Lou Ann Rieley

“She (Ms. Rieley) is correct in what she is saying,” said Mr. Steele. “If you own the 30-, 40-acre farm, that is going to hit you harder than it does somebody that has a single-family dwelling. There is going to be that difference. Again, and I go back, we don’t like doing it, but it is our only avenue. That is why I tell people; wherever you are and wherever you fall, vote the way you know you have to vote, and do it that way.”

Total cost of the major capital project is $158.5 million. The state of Delaware would cover 60 percent, or $95.1 million, leaving the district’s 40-percent local share of $63,405,400.

“I think it is disingenuous to say and constantly point to the ‘state-funded’ portion because the state-funded portion is still taxpayer dollars,” said Ms. Rieley. “It’s just distributed out through the state.”

The debt service tax increase for the construction projects would be phased in over a four-year period and not reach the maximum of 35 cents per $100 of assessed value. Mr. Steele notes it will never actually reach the 35-cent maximum because of decreases in existing bonds. The tax increase will max out at 32 cents in year four. After FY 2023, debt service rate will decrease every year until bonds are retired.

“As you pay your bonds you see decreases in your amounts,” Mr. Steele explained.

The district says the plan up for vote Feb. 5 will save taxpayers more than $11 million when compared to the original 2016 major capital improvement proposal, which called for a new elementary and middle schools and renovation of the existing Sussex Central High School.

“There’s always a lot of information if you’re a Facebooker, you see a lot of people … this and that,” Mr. Steele said. “One of the things I want to make very clear are school finances — where we were two years ago and where we are today.”

In approximately two years the district through cost-saving measures on local tax dollars has restocked its reserves from about $3 million in 2017 to a projected $11 to $12 million sum through this year. Rule of thumb is a base minimum $6 million is needed to cover payroll and local expenses from July 1 into mid-October.

Mr. Steele said he is proud of where the district was financially and where it is now. He noted approximately $1.4 million in money saved by the district not filling administrative/central office positions for which the district was entitled through the Sept. 30 unit count.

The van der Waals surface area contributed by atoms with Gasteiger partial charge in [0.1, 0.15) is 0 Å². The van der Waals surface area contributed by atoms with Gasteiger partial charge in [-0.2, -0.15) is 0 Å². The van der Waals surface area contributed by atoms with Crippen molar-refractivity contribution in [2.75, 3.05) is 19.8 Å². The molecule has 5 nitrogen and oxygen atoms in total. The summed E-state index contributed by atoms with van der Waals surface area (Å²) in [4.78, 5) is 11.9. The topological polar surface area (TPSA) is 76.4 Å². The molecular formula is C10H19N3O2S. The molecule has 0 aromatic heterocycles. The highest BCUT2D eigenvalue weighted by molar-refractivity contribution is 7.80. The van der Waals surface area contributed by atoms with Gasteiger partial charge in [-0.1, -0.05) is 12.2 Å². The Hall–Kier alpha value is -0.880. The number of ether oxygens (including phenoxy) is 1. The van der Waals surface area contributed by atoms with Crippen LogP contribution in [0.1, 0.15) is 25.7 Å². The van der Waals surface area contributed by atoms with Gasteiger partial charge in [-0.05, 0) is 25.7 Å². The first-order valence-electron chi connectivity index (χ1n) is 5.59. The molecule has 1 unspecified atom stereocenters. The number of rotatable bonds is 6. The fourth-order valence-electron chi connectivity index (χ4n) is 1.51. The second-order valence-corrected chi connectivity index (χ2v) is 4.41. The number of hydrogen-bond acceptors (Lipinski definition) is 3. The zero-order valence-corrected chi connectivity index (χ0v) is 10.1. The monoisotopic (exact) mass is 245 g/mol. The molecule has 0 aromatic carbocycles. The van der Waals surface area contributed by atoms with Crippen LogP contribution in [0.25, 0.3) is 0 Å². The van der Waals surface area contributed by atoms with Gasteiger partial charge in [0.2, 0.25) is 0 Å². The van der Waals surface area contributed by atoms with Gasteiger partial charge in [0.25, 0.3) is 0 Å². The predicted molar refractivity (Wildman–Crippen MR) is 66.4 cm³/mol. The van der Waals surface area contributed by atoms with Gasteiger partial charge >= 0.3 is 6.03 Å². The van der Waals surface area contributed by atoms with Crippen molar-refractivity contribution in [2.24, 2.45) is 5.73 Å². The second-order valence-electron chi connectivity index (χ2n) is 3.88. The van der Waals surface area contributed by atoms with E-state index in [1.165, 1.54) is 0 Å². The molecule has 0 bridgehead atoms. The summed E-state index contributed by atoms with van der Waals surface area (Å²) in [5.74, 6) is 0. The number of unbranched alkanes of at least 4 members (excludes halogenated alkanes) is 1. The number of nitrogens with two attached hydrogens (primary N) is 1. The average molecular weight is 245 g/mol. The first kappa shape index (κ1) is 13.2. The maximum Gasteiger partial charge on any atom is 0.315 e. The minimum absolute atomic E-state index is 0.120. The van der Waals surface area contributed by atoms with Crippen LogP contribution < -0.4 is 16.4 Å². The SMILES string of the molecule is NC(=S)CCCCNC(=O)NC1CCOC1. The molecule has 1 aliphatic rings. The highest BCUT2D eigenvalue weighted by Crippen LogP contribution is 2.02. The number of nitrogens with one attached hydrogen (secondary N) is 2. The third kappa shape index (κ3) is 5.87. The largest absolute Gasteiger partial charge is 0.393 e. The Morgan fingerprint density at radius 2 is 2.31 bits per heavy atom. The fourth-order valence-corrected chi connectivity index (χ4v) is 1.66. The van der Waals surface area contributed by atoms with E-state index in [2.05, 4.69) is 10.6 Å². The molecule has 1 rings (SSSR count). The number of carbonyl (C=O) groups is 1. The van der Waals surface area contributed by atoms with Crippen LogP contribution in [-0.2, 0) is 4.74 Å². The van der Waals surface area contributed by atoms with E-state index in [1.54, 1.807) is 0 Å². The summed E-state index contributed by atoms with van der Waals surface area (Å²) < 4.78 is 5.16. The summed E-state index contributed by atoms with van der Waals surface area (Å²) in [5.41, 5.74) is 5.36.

The district also created a Community Budget Oversight Committee to oversee finances.

“We’ve made a lot of smart decisions, not cutting our business in what we do but at same time not over-spending a penny anywhere. That has been our mantra for two years. Do you need it, or do you want it?” said Mr. Steele. “When I say we trimmed the fat, we trimmed the fat.”

Financial stability has been achieved as the district each of the past two years “gave back” $2 million as part of Gov. Carney’s $26 million cut in state education funding.

Mr. Steele noted that while there is continued enrollment growth throughout the district it differs from north to south.

In southern end, which includes Selbyville and coastal areas, it’s more of an influx of senior citizens. It’s more of a family affair in the northern Georgetown/Millsboro areas.

“Our school district has about 35 to 40 percent senior citizens of our population,” said Mr. Steele. “What we’re seeing the northern end is a lot of families moving in. When you bring families, you bring kids. You have rate of growth different in northern.”

“I’ve always had the impression at least in the last 10 years that this whole area mostly senior citizens are moving down here,” said Long Neck resident Gary Mazur, among the two dozen residents who attended the meeting. “That is why I having trouble trying to figure out why we are getting all of these kids. I guess it’s because senior citizens are coming down here, but senior citizens need help from a younger generation, who have children that go to the schools down here.”

More development and potential enrollment growth is in the long-range forecast. In the northern portion of the district, Millsboro, with Plantation Lakes and other developments, and the town of Georgetown are anticipating noticeable growth, Mr. Steele said.
“There are flip sides. Some people don’t like all of the growth. But there are advantages,” said Mr. Steele.